Workforce productivity: Intranets can also help users to locate and view information faster and use applications relevant to their roles and responsibilities. With the help of a web browser interface, users can access data held in any database the organization wants to make available, anytime and - subject to security provisions - from anywhere within the company workstations, increasing employees' ability to perform their jobs faster, more accurately, and with confidence that they have the right information. It also helps to improve the services provided to the users.

Time: Intranets allow organizations to distribute information to employees on an as needed basis; Employees may link to relevant information at their convenience, rather than being distracted indiscriminately by electronic mail.

Communication: Intranets can serve as powerful tools for communication within an organization, vertically and horizontally. From a communications standpoint, intranets are useful to communicate strategic initiatives that have a global reach throughout the organization. The type of information that can easily be conveyed is the purpose of the initiative and what the initiative is aiming to achieve, who is driving the initiative, results achieved to date, and who to speak to for more information.

By providing this information on the intranet, staff has the opportunity to keep up-to-date with the strategic focus of the organization. Some examples of communication would be chat, email, and or blogs.

Web publishing allows cumbersome corporate knowledge to be maintained and easily accessed throughout the company using hypermedia and Web technologies. Examples include: employee manuals, benefits documents, company policies, business standards, newsfeeds, and even training, can be accessed using common Internet standards (Acrobat files, Flash files, CGI applications). Because each business unit can update the online copy of a document, the most recent version is always available to employees using the intranet.

Business operations and management: Intranets are also being used as a platform for developing and deploying applications to support business operations and decisions across the internet worked enterprise.

Cost-effective: Users can view information and data via web-browser rather than maintaining physical documents such as procedure manuals, internal phone list and requisition forms. This can potentially save the business money on printing, duplicating documents, and the environment as well as document maintenance overhead.

Promote common corporate culture: Every user is viewing the same information within the Intranet.

Enhance Collaboration: With information easily accessible by all authorized users, teamwork is enabled.

Cross-platform Capability: Standards-compliant web browsers are available for Windows, Mac, and UNIX.

Built for One Audience: Many companies dictate computer specifications. Which, in turn, may allow Intranet developers to write applications that only have to work on one browser (no cross-browser compatibility issues)?

Knowledge of your Audience: Being able to specifically address your "viewer" is a great advantage. Since Intranets are user specific (requiring database/network authentication prior to access), you know exactly who you are interfacing with. So, you can personalize your Intranet based on role Gob title, department) or individual.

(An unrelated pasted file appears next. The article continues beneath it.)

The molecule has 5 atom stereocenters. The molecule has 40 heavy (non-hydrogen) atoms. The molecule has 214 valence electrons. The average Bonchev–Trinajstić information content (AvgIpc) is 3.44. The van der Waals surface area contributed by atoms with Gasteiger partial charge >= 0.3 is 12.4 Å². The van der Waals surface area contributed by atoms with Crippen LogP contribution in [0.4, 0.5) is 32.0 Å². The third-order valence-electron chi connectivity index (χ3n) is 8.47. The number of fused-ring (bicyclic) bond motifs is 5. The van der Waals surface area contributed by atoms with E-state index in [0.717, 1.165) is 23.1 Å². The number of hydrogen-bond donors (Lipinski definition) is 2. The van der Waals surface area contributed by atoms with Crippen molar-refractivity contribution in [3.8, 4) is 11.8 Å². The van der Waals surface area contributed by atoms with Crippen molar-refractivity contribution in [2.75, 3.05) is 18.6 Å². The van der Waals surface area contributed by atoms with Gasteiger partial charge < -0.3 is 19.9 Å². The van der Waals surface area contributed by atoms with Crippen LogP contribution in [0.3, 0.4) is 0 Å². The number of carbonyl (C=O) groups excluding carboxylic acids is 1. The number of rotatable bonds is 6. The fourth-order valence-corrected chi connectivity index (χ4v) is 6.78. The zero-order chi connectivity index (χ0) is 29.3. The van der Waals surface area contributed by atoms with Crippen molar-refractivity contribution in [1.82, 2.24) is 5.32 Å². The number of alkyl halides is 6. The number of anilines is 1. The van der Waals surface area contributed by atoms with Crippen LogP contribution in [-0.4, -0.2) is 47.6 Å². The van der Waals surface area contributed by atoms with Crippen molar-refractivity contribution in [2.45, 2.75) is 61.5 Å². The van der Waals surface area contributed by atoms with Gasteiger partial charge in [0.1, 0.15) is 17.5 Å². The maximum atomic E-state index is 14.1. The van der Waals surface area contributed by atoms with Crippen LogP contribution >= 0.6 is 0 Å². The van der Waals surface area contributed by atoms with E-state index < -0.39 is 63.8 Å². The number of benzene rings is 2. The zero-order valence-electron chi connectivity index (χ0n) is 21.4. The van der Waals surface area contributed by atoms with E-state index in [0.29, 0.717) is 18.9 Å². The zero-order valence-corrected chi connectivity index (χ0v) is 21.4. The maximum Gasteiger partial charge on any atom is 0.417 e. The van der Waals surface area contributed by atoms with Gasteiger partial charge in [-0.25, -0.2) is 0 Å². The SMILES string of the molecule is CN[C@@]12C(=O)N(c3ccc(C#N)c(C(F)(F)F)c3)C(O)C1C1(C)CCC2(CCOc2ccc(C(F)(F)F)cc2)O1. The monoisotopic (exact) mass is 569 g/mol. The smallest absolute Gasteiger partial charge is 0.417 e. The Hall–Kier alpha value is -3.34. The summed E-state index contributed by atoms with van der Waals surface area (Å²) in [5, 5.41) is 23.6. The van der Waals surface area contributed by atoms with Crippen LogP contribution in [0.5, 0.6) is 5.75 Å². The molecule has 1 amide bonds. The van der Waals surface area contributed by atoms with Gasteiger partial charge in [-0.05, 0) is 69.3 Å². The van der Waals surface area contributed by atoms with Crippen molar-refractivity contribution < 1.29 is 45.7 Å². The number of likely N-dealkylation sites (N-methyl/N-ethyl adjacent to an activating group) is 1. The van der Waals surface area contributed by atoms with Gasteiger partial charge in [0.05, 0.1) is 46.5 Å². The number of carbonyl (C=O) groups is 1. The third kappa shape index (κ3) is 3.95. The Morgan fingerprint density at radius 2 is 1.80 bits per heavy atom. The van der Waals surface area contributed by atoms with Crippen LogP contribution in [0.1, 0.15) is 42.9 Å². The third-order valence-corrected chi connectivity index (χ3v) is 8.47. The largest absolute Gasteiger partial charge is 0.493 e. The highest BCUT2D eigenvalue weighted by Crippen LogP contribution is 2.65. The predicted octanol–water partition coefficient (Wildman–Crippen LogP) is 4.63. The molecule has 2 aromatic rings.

Immediate Updates: When dealing with the public in any capacity, laws/specifications/ parameters can change. With an Intranet and providing your audience with "live" changes, they are never out of date, which can limit a company's liability.

Supports a distributed computing architecture: The intranet can also be linked to a company's management information system, for example a time keeping system.

Planning and creation of Intranet

Most organizations devote considerable resources into the planning and implementation of their intranet as it is of strategic importance to the organization's success. Some of the planning would include topics such as:

  1. The purpose and goals of the intranet.
  2. Persons or departments responsible for implementation and management.
  3. Functional plans, information architecture, page layouts, design.
  4. Implementation schedules and phase-out of existing systems.
  5. Defining and implementing security of the intranet.
  6. How to ensure it is within legal boundaries and other constraints.
  7. Level of interactivity (e.g. wikis, on-line forms) desired.
  8. Is the input of new data and updating of existing data to be centrally controlled or devolved?
  9. These are in addition to the hardware and software decisions (like content management systems), participation issues (like good taste, harassment, confidentiality), and features to be supported.

The actual implementation would include steps such as

  1. Securing senior management support and funding.
  2. Business requirements analysis.
  3. User involvement ,to identify users' information needs.
  4. Installation of web server and user access network.
  5. Installing required user applications on computers.
  6. Creation of document framework for the content to be hosted.
  7. User involvement in testing and promoting use of intranet.
  8. Ongoing measurement and evaluation, including through benchmarking against other intranets.

Useful components of an intranet structure might include:

  1. Key personnel committed to maintaining the Intranet and keeping content current.
  2. Social networking' is useful as a feedback forum for users to indicate what they want and what they do not like.
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About Dinesh Thakur

Dinesh ThakurDinesh Thakur holds an B.SC (Computer Science), MCSE, MCDBA, CCNA, CCNP, A+, SCJP certifications. Dinesh authors the hugely popular blog. Where he writes how-to guides around Computer fundamental , computer software, Computer programming, and web apps. For any type of query or something that you think is missing, please feel free to Contact us.